Method FilePathSet(path As %String) As %Status

FilePath is the directory on the FTP server in which to look for files.

Method FTPPortSet(port As %String) As %Status

FTPPort is the TCP Port on the FTP Server to connect to.

Method FTPServerSet(server As %String) As %Status

FTPServer is the FTP Server to connect to. This can be the IP address or server name, as long as the domain host controller can resolve the name.

Method SSLConfigSet(sslcfg As %String) As %Status

SSLConfig is the TLS configuration entry to use to authenticate this connection.

Example Business Service Class

The following code example shows a business service class that references the EnsLib.FTP.InboundAdapterOpens in a new tab.

Class EnsLib.FTP.PassthroughService Extends Ens.BusinessService

Parameter ADAPTER = "EnsLib.FTP.InboundAdapter";

/// Configuration item(s) to which to send file stream messages
Property TargetConfigNames As %String(MAXLEN = 1000);

Parameter SETTINGS = "TargetConfigNames";

/// Wrap the input stream object in a StreamContainer message object and send
/// it. If the adapter has a value for ArchivePath, send async; otherwise send
/// synchronously to ensure that we don't return to the Adapter and let it
/// delete the file before the target Config Item is finished processing it.

Method OnProcessInput(pInput As %Stream.Object,
                      pOutput As %RegisteredObject) As %Status
  Set tSC=$$$OK, tSource=pInput.Attributes("Filename"),
  Set tWorkArchive=(""'=..Adapter.ArchivePath)

  For iTarget=1:1:$L(..TargetConfigNames, ",") {
    Set tOneTarget=$ZStrip($P(..TargetConfigNames,",",iTarget),"<>W")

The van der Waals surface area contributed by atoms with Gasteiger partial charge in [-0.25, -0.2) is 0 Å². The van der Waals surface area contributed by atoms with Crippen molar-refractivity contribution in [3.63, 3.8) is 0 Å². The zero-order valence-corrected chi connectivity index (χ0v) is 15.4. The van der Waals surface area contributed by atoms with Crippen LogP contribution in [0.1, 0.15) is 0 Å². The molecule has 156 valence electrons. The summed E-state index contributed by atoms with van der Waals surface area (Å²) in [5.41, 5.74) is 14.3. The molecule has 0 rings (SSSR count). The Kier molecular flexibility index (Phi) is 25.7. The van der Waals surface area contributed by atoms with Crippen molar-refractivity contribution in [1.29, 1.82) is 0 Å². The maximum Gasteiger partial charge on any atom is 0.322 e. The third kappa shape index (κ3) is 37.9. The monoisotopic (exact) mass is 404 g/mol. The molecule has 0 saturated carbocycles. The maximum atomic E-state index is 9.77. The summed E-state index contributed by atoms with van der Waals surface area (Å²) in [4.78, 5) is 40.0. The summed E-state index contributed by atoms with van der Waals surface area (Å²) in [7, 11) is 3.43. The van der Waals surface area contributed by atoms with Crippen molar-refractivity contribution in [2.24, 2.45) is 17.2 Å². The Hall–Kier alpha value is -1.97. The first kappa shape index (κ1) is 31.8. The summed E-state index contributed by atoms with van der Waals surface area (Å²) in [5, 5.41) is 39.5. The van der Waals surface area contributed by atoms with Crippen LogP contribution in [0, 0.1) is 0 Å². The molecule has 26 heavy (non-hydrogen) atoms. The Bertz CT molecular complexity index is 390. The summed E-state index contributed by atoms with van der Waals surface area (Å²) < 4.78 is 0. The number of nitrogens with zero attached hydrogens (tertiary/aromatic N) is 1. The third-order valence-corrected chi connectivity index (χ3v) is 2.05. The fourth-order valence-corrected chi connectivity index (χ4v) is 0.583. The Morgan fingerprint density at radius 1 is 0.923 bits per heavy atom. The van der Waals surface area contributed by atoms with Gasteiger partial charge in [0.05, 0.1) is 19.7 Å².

$$$sysTRACE("Sending input Stream ...")

    If tWorkArchive {
      Set tSC1=..SendRequestAsync(tOneTarget,pInput)
      Set:$$$ISERR(tSC1) tSC=$$$ADDSC(tSC,tSC1)
    } Else {
      #; If not archiving send Sync to avoid Adapter deleting file before
      #; Operation gets it
      Set tSC1=..SendRequestSync(tOneTarget,pInput)
      Set:$$$ISERR(tSC1) tSC=$$$ADDSC(tSC,tSC1)
    Quit tSC

Note that this example sets two variables to capture metadata about the incoming stream, pInput:

  • tSource captures the original file name, which is stored in the Filename subscript of the Attributes property of the incoming stream

  • tFileLocation captures the complete original file path, which is stored in the FTPDir subscript of the same property

Adding and Configuring the Business Service

To add your business service to a production, use the Management Portal to do the following:

  1. Add an instance of your business service class to the production.

  2. Configure the business service. For information on the settings, see Reference for Settings.

  3. Enable the business service.

  4. Run the production.

See Also